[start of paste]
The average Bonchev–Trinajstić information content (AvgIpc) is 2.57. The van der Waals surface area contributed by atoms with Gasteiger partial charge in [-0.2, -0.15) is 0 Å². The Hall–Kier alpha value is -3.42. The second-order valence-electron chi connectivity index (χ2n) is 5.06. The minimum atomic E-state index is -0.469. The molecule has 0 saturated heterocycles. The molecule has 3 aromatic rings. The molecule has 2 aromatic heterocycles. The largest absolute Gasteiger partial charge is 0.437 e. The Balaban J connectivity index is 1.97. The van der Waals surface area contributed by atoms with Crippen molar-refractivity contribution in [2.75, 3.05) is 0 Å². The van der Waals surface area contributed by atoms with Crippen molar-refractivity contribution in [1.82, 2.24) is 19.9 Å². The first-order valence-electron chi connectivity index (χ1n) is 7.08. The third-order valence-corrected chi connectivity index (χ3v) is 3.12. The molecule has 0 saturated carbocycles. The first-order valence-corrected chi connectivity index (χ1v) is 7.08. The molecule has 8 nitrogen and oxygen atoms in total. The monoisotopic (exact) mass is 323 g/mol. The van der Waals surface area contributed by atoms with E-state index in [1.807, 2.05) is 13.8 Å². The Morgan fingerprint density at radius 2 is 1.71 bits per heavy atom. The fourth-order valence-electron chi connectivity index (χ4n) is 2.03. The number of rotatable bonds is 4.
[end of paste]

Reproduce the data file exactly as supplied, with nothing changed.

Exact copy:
The average Bonchev–Trinajstić information content (AvgIpc) is 2.57. The van der Waals surface area contributed by atoms with Gasteiger partial charge in [-0.2, -0.15) is 0 Å². The Hall–Kier alpha value is -3.42. The second-order valence-electron chi connectivity index (χ2n) is 5.06. The minimum atomic E-state index is -0.469. The molecule has 0 saturated heterocycles. The molecule has 3 aromatic rings. The molecule has 2 aromatic heterocycles. The largest absolute Gasteiger partial charge is 0.437 e. The Balaban J connectivity index is 1.97. The van der Waals surface area contributed by atoms with Crippen molar-refractivity contribution in [2.75, 3.05) is 0 Å². The van der Waals surface area contributed by atoms with Crippen molar-refractivity contribution in [1.82, 2.24) is 19.9 Å². The first-order valence-electron chi connectivity index (χ1n) is 7.08. The third-order valence-corrected chi connectivity index (χ3v) is 3.12. The molecule has 0 saturated carbocycles. The first-order valence-corrected chi connectivity index (χ1v) is 7.08. The molecule has 8 nitrogen and oxygen atoms in total. The monoisotopic (exact) mass is 323 g/mol. The van der Waals surface area contributed by atoms with E-state index in [1.807, 2.05) is 13.8 Å². The Morgan fingerprint density at radius 2 is 1.71 bits per heavy atom. The fourth-order valence-electron chi connectivity index (χ4n) is 2.03. The number of rotatable bonds is 4.